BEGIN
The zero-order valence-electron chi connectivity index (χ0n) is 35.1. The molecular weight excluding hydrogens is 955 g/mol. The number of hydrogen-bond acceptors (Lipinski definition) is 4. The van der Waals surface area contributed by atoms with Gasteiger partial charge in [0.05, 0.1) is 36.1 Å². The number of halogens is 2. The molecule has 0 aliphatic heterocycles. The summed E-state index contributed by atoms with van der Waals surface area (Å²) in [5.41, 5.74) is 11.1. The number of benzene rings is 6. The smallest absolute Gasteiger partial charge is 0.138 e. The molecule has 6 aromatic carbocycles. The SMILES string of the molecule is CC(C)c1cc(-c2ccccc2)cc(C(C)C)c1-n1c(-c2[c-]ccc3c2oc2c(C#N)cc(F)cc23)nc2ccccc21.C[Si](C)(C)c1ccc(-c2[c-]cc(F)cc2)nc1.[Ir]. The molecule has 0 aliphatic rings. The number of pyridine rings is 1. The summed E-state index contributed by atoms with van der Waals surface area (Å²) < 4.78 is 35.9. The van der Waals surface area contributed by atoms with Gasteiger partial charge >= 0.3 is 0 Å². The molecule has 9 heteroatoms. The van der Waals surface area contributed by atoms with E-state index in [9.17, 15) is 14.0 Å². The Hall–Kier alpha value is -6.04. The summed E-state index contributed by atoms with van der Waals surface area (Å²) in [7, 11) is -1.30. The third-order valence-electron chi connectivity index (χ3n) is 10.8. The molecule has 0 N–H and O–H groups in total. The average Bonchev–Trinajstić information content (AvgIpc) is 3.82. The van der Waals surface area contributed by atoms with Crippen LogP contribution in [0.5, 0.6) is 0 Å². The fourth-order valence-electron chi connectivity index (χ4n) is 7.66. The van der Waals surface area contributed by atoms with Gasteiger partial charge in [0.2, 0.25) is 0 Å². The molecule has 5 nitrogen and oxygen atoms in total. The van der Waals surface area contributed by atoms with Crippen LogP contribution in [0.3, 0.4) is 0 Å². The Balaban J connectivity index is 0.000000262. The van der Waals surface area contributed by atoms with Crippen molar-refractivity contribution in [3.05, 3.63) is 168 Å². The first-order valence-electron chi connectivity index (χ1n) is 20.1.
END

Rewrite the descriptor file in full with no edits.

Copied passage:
The zero-order valence-electron chi connectivity index (χ0n) is 35.1. The molecular weight excluding hydrogens is 955 g/mol. The number of hydrogen-bond acceptors (Lipinski definition) is 4. The van der Waals surface area contributed by atoms with Gasteiger partial charge in [0.05, 0.1) is 36.1 Å². The number of halogens is 2. The molecule has 0 aliphatic heterocycles. The summed E-state index contributed by atoms with van der Waals surface area (Å²) in [5.41, 5.74) is 11.1. The number of benzene rings is 6. The smallest absolute Gasteiger partial charge is 0.138 e. The molecule has 6 aromatic carbocycles. The SMILES string of the molecule is CC(C)c1cc(-c2ccccc2)cc(C(C)C)c1-n1c(-c2[c-]ccc3c2oc2c(C#N)cc(F)cc23)nc2ccccc21.C[Si](C)(C)c1ccc(-c2[c-]cc(F)cc2)nc1.[Ir]. The molecule has 0 aliphatic rings. The number of pyridine rings is 1. The summed E-state index contributed by atoms with van der Waals surface area (Å²) < 4.78 is 35.9. The van der Waals surface area contributed by atoms with Gasteiger partial charge >= 0.3 is 0 Å². The molecule has 9 heteroatoms. The van der Waals surface area contributed by atoms with E-state index in [9.17, 15) is 14.0 Å². The Hall–Kier alpha value is -6.04. The summed E-state index contributed by atoms with van der Waals surface area (Å²) in [7, 11) is -1.30. The third-order valence-electron chi connectivity index (χ3n) is 10.8. The molecule has 0 N–H and O–H groups in total. The average Bonchev–Trinajstić information content (AvgIpc) is 3.82. The van der Waals surface area contributed by atoms with Crippen LogP contribution in [0.5, 0.6) is 0 Å². The fourth-order valence-electron chi connectivity index (χ4n) is 7.66. The van der Waals surface area contributed by atoms with Gasteiger partial charge in [0.2, 0.25) is 0 Å². The molecule has 5 nitrogen and oxygen atoms in total. The van der Waals surface area contributed by atoms with Crippen LogP contribution in [0.3, 0.4) is 0 Å². The Balaban J connectivity index is 0.000000262. The van der Waals surface area contributed by atoms with Crippen molar-refractivity contribution in [3.05, 3.63) is 168 Å². The first-order valence-electron chi connectivity index (χ1n) is 20.1.